8. Age

At 45 I’ve seen numerous fragrance trends wax and wane and have scent memories developed over 4 decades. The emergence of trend led brands filling the shelves of Selfridges and Harrods does not excite me in the same way as my first whiff of Aromatics Elixir aged about 14. 

9. This guy...

and this...

and the relevance of Hans Christian Andersen’s The Emperor’s New Clothes. 

Rant over.
Well done if you’ve got this far. Normal service will be resumed soon. 

Saturday, 9 December 2017

Ineke - Evening Edged in Gold, a review and a memoir of London adventures

London is a bewitching place to live in your youth. 

At the age of 22 I moved to the capital to seek thrills, pizzazz and otherworldliness. I took a sales job in a publishing company, developing a trade title for the casino industry. I travelled Europe drumming up new advertisers for the magazine. My clients were mostly wealthy businessmen who wore radiant citrus colognes of the European tradition. My job smelt good. 

A treat for the bleary-eyed in Notting Hill

At weekend I would hang out with friends from Art College who had raced to London before me, we’d dance all night to drum and bass at The Blue Note and spend Sunday afternoon loafing bleary-eyed around the bohemian bars of Notting Hill. I lived in scummy house shares, saving on the rent to pay for a social life and the occasional treasure from Liberty’s beauty hall. My clothes were eccentric and glamourous, often lucky finds in charity shops and vintage markets. I dressed like Margot out of British Sitcom ‘The Good Life’ whenever possible. I remember a lone visit to The Tate Gallery on a hot summer’s day when I wore a shot satin orange 70s cocktail dress. I pulled - a gorgeous Frenchman with whom I spent several decadent days. There was opportunity - be it amourous, adventurous or simply otherness. 

Margot Leadbetter, queen of glamour

Otherness was a significant feature of London. It was here that I encountered the astonishing wealth of others for the first time. I used to catch a bus from my Soho office and travel home through West London to my rented room in Westbourne Park. It was on this extraordinary journey that I played at window peeping. 

I recently got my nose around a bottle of Evening Edged In Gold by the Californian perfumery - Ineke. One sniff and I was transported back 22 years to my favourite bus route.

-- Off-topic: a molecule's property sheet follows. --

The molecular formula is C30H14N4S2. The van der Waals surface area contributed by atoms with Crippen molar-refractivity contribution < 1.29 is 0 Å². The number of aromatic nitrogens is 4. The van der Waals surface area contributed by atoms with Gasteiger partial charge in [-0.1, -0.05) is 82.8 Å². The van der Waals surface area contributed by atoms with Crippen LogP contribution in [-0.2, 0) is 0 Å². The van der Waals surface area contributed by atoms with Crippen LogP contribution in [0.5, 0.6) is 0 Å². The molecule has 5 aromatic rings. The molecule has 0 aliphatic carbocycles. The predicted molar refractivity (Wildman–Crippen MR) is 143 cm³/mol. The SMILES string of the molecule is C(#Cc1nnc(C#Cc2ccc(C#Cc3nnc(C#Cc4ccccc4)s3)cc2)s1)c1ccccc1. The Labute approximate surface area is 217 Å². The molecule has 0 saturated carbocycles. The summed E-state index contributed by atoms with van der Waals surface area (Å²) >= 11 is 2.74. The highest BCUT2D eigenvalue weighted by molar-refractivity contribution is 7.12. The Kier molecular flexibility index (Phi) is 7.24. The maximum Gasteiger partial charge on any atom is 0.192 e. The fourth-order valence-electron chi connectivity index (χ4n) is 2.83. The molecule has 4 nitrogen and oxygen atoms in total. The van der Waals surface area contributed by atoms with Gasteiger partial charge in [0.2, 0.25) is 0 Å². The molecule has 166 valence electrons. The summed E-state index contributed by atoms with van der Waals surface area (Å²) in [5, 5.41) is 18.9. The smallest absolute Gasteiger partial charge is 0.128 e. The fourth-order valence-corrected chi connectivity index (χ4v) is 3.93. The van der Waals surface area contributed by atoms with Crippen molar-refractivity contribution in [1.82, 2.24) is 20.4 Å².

It began in the messy throng of Oxford Street, headed west to Marble Arch and then zig zagged it’s way through a maze of enchanting streets populated by some of the wealthiest people in the world. They lived in grand abodes, often white Georgian houses with elaborate plasterwork and ‘Mary Poppins’ doorways. By day the journey was a delight to observe but by night it became almost cinematic. 

The golden light of a West London window

It was by night that the rich were revealed. Nobody rich had slatted blinds, they had grand velveteen old-school folds, fashionable modernist drapes in vintage Heals fabric or nothing. Whatever window dressing their interiors people had selected, they were often open. 

As my bus crawled through the London traffic, I would watch their lives. Dinner would be eaten by gentile candlelight, no doubt by a luxurious Diptyque or Cire Trudon treasure. Furniture was achingly stylish and the space was clear. This was not the land of dumped domestic stuff littering their living. It was ‘The World of Interiors’ enacted by real people. 

By far my favourite abodes were the embassies and consulates where grand gatherings took place. Here I spied on exotic groups of people, often from lands I’d never heard of before. Men were immaculately suited and their wives were decorated with cocktail splendour, dripping with jewels and vertiginous Louboutin heels. Champagne was quaffed from crystal flutes from which light sparkled. Their evenings were literally ‘edged in gold’. 

Embassy flags, signalling a grand peeping opportunity

Ineke’s Evening Edged in Gold reeks of otherness. This spiced wonder is truly International, a treasured foreigner in my collection. Alike the beautiful people at the embassy parties, it speaks in a dialect that can’t be easily recognised. 

At first spray I’m enveloped in spice, a sharp cinnamon that laces luscious plummy fruit. The opening is divinely opulent in it’s gilded sweetness. I'm reminded of fine bone china, decorated with lush interpretations of a bucolic harvest lipped with glowing gold. 

When the vivacious top notes have calmed, Evening Edged in Gold becomes increasingly complex. This overtly feminine opening develops woody tones and an earthy leather element that turns its sweetness into an edgier creation. Floral notes abound, Angel’s Trumpet (a relative of Datura with reported hallucinogenic properties) and Midnight Candy are the exotic species replicated within. A google search of Midnight Candy reveals it to be Night Blooming Phlox, an annual flower that I grew this year in my own garden. These tiny blooms open at night to emit a fizzing scent akin to floral sherbet. Perhaps they contribute to the effervescent nature of this creation. The florality feels tropical, island-like, edged in a golden sun.